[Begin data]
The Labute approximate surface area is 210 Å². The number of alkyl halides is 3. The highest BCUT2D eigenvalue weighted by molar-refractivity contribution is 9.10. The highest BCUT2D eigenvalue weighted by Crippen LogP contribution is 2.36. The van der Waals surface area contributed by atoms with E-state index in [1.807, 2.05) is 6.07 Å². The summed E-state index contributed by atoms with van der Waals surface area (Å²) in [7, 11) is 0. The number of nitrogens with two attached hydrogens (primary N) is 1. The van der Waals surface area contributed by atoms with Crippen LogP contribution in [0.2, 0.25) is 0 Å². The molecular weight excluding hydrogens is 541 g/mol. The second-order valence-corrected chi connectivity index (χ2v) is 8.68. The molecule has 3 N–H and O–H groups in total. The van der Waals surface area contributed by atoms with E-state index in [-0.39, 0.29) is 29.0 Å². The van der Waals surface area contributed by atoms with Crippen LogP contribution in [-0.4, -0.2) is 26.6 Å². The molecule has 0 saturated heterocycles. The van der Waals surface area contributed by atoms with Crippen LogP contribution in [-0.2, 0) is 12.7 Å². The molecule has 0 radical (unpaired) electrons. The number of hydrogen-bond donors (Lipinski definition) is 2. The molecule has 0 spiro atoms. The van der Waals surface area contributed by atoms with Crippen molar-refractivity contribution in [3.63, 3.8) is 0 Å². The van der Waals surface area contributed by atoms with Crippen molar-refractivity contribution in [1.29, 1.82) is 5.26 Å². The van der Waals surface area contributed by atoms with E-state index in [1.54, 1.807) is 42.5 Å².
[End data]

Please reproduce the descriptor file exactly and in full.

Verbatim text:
The Labute approximate surface area is 210 Å². The number of alkyl halides is 3. The highest BCUT2D eigenvalue weighted by molar-refractivity contribution is 9.10. The highest BCUT2D eigenvalue weighted by Crippen LogP contribution is 2.36. The van der Waals surface area contributed by atoms with E-state index in [1.807, 2.05) is 6.07 Å². The summed E-state index contributed by atoms with van der Waals surface area (Å²) in [7, 11) is 0. The number of nitrogens with two attached hydrogens (primary N) is 1. The van der Waals surface area contributed by atoms with Crippen LogP contribution in [0.2, 0.25) is 0 Å². The molecular weight excluding hydrogens is 541 g/mol. The second-order valence-corrected chi connectivity index (χ2v) is 8.68. The molecule has 3 N–H and O–H groups in total. The van der Waals surface area contributed by atoms with E-state index in [-0.39, 0.29) is 29.0 Å². The van der Waals surface area contributed by atoms with Crippen LogP contribution in [-0.4, -0.2) is 26.6 Å². The molecule has 0 saturated heterocycles. The van der Waals surface area contributed by atoms with Crippen LogP contribution in [-0.2, 0) is 12.7 Å². The molecule has 0 radical (unpaired) electrons. The number of hydrogen-bond donors (Lipinski definition) is 2. The molecule has 0 spiro atoms. The van der Waals surface area contributed by atoms with Crippen molar-refractivity contribution in [3.63, 3.8) is 0 Å². The van der Waals surface area contributed by atoms with Crippen molar-refractivity contribution in [1.29, 1.82) is 5.26 Å². The van der Waals surface area contributed by atoms with E-state index in [1.54, 1.807) is 42.5 Å².